Fear of HIV and Aids, fuelled by media speculation, a growth of infections among the “mainstream” population, an outpouring of activism and a medical establishment struggling to get to grips with it, put pressure on the British government to act where it had not before.
This led to the then Conservative government launching the “Don’t Die of Ignorance” campaign in 1987, complete with images of dropping tombstones, icebergs and a leaflet through every door in the nation. It announced that “Aids” (HIV was not mentioned in the leaflet) was here, and anybody could be at risk of contracting it.
Sadly, this came seven years too late for many people and, because of this inaction, many died of the virus. Today, the lived reality of HIV has altered in how it is treated, yet there are more people living with HIV now than in the 1980s and 1990s.
Since 1996, when antiretroviral therapies (ART) were announced, those living with HIV have been offered fresh hope, and with this combination of drugs many people diagnosed with HIV no longer die of Aids, resulting in longer lives. It is expected that they should also have a better quality of life.
However, the earlier paranoia, stigma and discrimination around living with HIV hasn’t gone away. In fact, the National AIDS Trust report (2014) showed that, as well as considerable knowledge gaps in the UK regarding treatment, there are also myths around how HIV is transmitted. While knowledge about HIV in science and medicine has improved, the report says that there has been much less progress in public attitudes, which can make life very difficult for those living with HIV.
From the results of its four-yearly survey, the National AIDS Trust reported that a third of people do not feel comfortable working with someone who is living with HIV, and 37 per cent agree with the statement that “my employer should tell me if one of my work colleagues is HIV positive”. Expecting to know about a colleague’s HIV status is unnecessary and intrusive, and it hints at some of the wider social attitudes around the virus that are still prevalent in 2016.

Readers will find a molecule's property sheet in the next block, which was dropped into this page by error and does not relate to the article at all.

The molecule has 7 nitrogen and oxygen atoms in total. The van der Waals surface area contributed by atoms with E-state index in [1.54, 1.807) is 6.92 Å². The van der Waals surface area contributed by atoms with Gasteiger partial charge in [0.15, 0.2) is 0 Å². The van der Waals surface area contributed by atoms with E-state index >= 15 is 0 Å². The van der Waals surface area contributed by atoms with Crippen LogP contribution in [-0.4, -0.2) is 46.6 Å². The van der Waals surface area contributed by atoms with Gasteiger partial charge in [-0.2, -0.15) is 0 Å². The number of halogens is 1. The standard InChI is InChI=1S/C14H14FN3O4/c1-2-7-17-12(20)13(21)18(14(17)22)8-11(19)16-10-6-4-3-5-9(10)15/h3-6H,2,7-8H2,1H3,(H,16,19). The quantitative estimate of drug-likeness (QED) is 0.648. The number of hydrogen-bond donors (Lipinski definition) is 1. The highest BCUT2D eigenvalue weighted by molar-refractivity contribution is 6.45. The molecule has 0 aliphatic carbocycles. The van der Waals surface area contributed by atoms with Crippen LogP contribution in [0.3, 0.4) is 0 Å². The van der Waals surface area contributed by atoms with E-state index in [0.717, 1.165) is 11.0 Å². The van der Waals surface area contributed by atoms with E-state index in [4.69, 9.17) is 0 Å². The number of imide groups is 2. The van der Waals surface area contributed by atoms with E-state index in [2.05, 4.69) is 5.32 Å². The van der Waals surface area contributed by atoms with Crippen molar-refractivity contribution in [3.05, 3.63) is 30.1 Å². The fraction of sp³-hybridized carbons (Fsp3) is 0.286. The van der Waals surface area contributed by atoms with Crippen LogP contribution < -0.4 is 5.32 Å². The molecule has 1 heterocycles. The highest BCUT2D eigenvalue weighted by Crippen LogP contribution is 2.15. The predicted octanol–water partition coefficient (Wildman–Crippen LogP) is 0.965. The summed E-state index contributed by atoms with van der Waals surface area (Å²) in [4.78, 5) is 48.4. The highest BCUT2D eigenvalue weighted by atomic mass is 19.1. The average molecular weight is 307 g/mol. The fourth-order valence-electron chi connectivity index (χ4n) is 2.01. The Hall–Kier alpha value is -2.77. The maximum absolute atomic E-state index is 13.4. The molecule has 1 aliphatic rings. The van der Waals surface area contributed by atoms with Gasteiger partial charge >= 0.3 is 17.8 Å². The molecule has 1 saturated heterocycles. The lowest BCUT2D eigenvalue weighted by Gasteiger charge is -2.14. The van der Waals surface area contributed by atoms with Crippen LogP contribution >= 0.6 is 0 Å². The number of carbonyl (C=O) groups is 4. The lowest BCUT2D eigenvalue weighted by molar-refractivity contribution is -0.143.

The Stigma Survey (2015) recently revealed that within the past year, more than one in 10 of their participants had decided not to apply for, or had turned down, employment or a promotion due to their status. While there have been some great changes in employment law, such as the Equalities Act (2010), which recognised HIV as a disability from the point of diagnosis, it is clear that more work needs to be done.
Not a great deal has been written about HIV in higher education, especially within universities. When it is discussed, it is usually about students and their welfare, and while this is important, many staff members are sometimes forgotten in the process. Not all universities have an HIV policy to cover staff members, which includes not only their confidentiality but also requires the university to actively battle HIV-related stigma on campus.
After my own research project, looking at the lives of people in the UK living with HIV, I found distressing employment experiences and very real, and active, discrimination going on within workplaces. As an outcome of this, I began working with the University of Sunderland’s human resources department to develop an HIV policy for all staff at our institution.
This has now gone one step further, and we are in the exciting process of developing a UK nationwide charter mark, entitled “Positive Allies”, which will work much like the Stonewall Index whereby employers can sign up and place this at the forefront of their letterheads, websites, social media and staff handbooks. This work has been in collaboration with the HIV activist network and organisation Live HIV Neutral, which is the first UK and Ireland campaign to tackle HIV-related stigma.
We hope that this charter mark will enable employers to announce that their place of work is HIV-friendly, and that they have taken steps to eliminate workplace bullying, put key policies in place, foster a workplace culture of tackling stigma, and that key staff have been trained in HIV awareness. We are also supplying a free online training course as part of this for all staff to complete.
In 2016, more than 30 years after the virus was publicly recognised, HIV stigma in employment is still deeply rooted. Although advances have been made in medicine, we lag behind in changes in attitudes. I believe that we can all sign up to this charter mark together, as higher education institutions, to be part of a process that means people working and living with HIV feel safer and supported, and to show that stigma is actively being tackled.
Drew Dalton is a lecturer in social sciences at the University of Sunderland.